Date: Tue Dec 8, 2020
Time: 9:00 AM - 10:00 AM
The African continent is at the dawn of the Fourth Industrial Revolution (4IR) with significant challenges around inclusivity. The concept of the 4-IR will imply the deployment of technologies at unprecedented scale at a time when sustainable production underscores the need to produce twice as much with half the resources. For Africa, Precision Agriculture (PA) as a modern technology, represents a sustainable approach that will help farmers to manage their resources and increase productivity through such instruments as crop monitoring techniques, anticipation of postharvest losses, geospatial measurement and satellite/multi spectral imageries. With advances in Artificial Intelligence (AI), progress in PA has brought to smallholder farms, robotics, precision applications of inputs of fertilizer pesticides and seats etc. Africa is richly endowed, but the resources are finite and grossly underutilized. The African agro-ecology resources provide livelihoods for more than 70% of the population agriculture in Africa that are in smallholder-based subsistence systems and largely rainfed. Optimizing the African agricultural resources will benefit from Precision agriculture practices and principles especially in the present context, with the COVID-19 scourge and climate change with unabating grave impact on livelihoods and productivity. This paper examines what options exist for markets, desert farming, digitalization, mechanization and artificial intelligence-based alerts and early warning systems in agriculture, within the context of African Agricultural Research for Development (AR4D). In addition, the paper considers the direct impacts of drones in the context of development. The current exigencies make the application of PA indispensable for the acceleration of productivity given the timeframes of the Sustainable Development Goals, African Union (AU) Agenda 2063, the AU Science Technology, and Innovation Strategy for Africa (STISA). While PA works for smallholder farmers across that continent, challenges in its deployment must be confronted through multi-stakeholder concerted efforts that seek to raise the productivity of the African small and medium enterprise-based production systems. This is advanced and advocated for in the context of the Science Agenda for Agriculture in Africa (S3A), the technical framework for attaining Comprehensive Africa Agriculture Development Programme (CAADP) Goals. In conclusion increased investment in Research and Development (R&D) for appropriate technologies is imperative for growth to happen in African agriculture and its economies.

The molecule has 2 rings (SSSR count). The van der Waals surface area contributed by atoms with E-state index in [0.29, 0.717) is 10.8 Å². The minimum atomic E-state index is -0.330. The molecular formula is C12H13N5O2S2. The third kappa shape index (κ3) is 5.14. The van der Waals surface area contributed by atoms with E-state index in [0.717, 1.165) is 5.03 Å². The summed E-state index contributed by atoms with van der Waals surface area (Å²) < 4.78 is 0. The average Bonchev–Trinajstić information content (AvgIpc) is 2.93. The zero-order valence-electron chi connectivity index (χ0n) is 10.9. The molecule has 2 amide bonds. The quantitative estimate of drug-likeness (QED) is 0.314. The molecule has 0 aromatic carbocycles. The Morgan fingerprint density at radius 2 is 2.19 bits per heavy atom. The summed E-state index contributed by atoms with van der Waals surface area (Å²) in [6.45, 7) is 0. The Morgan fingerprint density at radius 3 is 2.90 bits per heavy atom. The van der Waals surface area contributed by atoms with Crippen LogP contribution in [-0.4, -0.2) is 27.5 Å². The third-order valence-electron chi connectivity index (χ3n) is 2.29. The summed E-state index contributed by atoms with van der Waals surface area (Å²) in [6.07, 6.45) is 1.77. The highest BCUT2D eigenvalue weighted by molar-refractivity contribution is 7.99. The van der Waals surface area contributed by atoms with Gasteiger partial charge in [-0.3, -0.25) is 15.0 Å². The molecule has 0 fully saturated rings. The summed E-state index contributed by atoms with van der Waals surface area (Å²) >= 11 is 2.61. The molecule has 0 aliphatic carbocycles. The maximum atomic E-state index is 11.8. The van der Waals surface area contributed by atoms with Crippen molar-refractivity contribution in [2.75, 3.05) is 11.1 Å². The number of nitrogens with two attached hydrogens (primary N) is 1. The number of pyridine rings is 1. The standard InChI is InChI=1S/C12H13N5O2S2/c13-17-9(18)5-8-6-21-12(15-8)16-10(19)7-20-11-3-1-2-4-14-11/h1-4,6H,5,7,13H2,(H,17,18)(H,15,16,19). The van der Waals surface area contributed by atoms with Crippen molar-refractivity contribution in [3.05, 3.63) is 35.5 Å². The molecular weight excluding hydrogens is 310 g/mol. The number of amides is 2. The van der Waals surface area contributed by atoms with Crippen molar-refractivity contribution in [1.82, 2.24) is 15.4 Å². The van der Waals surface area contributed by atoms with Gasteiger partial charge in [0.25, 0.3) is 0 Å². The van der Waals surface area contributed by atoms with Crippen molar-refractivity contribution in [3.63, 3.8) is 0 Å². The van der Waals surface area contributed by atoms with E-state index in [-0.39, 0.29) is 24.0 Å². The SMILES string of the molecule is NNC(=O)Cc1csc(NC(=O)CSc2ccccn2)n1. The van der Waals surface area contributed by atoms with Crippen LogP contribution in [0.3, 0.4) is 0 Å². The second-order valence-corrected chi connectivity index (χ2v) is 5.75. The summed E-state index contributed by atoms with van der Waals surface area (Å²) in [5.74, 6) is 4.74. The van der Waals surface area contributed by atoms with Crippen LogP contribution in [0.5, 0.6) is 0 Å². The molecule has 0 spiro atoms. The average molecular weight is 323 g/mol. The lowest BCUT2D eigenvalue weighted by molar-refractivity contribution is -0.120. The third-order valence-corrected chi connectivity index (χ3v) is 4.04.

Food security is one of the most pressing issues faced by many African countries today. 2019 brought further shocks and setbacks to crop production across Africa. Farmers in East Africa, for example, faced more devastating floods, the most severe (and still ongoing) desert locust infestation in 70 years, and of course the COVID-19 pandemic, which has affected every sector and every food system and has brought global food security into the limelight. In 2019, food insecurity already affected nearly 690 million people globally, and more than 100 million people were projected to become food insecurity by the end of 2020.
In Sub-Saharan Africa, agricultural system shocks in coming years will continue to have severe impacts on the food security of smallholder farmers. Analyzing the nature and extent of these impacts and assessing their significance on livelihoods are important in planning responses and mitigation efforts, but these can become overwhelming tasks with only conventional capabilities like on-the-ground observations and surveys of farmers. Satellite-based Earth observations (EO), which provide crucial information about crops in near-real time, can play a vital role in supplementing such capabilities, enabling earlier warnings of disasters and supporting response programs involving risk financing and other measures that reduce food insecurity. Dr. Nakalembe’s talk gives an overview of the efforts to address food insecurity using EO under the NASA Harvest, NASA’s agriculture and food security program.